Tuesday, February 2, 1999 Published at 18:33 GMT
Olympics chief under fire
Mr Samaranch is under pressure to introduce fundamental reforms
The President of the International Olympic Committee, Juan Antonio Samaranch, has come in for severe criticism from European ministers and the US over the bribery allegations surrounding the 2002 Winter Games.
The American drug policy director, Barry McCaffrey, suggested that Mr Samaranch should resign following the scandal and said his failure of leadership had challenged the legitimacy of the IOC.
Speaking at the conference the UK's Minister of Sport, Tony Banks, demanded changes to the way the Olympic movement is run. "The British Government expects the IOC to clean up its act," he said in comments addressed directly at the IOC president.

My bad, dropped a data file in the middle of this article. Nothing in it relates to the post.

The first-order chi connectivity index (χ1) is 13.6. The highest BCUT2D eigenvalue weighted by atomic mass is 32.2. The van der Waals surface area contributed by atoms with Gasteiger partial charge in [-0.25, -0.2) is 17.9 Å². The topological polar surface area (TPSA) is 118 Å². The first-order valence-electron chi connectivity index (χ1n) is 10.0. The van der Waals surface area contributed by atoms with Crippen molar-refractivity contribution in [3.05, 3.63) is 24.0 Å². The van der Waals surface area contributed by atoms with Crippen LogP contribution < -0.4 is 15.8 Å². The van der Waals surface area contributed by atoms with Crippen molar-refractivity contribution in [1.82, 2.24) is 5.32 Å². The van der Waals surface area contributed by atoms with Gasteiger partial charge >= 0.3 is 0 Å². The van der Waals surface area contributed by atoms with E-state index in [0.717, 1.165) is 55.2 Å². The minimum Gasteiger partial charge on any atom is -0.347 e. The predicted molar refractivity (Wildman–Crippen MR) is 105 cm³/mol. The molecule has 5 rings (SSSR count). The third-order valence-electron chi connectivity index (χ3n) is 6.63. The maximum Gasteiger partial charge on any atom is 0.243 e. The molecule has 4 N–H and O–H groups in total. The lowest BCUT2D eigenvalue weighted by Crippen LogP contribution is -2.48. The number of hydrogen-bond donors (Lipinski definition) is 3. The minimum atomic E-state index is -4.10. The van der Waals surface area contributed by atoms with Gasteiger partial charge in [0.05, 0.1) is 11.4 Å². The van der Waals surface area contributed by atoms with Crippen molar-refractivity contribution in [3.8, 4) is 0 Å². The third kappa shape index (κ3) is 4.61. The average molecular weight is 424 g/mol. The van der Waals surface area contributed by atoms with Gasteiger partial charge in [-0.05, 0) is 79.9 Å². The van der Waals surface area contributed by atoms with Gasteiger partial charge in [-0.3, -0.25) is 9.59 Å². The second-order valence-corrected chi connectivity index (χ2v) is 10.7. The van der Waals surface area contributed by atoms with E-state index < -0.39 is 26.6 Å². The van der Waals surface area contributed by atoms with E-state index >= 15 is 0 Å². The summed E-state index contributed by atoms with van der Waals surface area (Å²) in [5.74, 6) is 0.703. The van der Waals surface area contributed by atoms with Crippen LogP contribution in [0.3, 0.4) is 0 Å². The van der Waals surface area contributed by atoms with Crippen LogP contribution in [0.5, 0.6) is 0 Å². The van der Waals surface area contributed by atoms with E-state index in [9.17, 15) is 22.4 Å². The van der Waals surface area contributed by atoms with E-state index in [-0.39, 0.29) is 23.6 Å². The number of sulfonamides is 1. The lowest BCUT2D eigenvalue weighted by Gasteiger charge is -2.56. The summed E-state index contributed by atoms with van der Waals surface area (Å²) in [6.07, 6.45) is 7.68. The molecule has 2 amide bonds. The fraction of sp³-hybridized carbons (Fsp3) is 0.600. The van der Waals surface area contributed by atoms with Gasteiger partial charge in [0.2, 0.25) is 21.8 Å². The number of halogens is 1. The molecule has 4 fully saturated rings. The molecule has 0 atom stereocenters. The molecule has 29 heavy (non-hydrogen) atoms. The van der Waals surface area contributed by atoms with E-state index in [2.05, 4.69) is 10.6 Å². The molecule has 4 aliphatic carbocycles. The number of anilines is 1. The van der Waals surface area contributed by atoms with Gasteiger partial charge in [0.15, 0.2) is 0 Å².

Opening the conference, Mr Samaranch referred to the crisis facing the IOC saying that "all the necessary measures" had been taken and investigations were "continuing to ensure that Olympic ethics are respected".
He then tried to move the focus on to the intended issue of performance enhancing drugs in sport, branding the growing problem an "odious and unhealthy form of cheating."
The Olympics chief called the anti-doping conference following revelations of widespread drug use in last year's Tour de France. But now the Olympics faces its own scandal and many conference delegates said the credibility of its officials has been brought into question.
Mr Samaranch said the agency should be run by a board of directors including Olympic officials, scientists, governmental organisations and representatives of pharmaceutical companies.
There is also disagreement on new measures for punishing drug cheats.
The conference will also hear a proposal that athletes found guilty of serious offences involving steroids or other major drugs should face fines of up to $1m and a life ban.
A first intentional abuse of stimulants would result in a two-to-eight year ban and a fine of up to $100,000.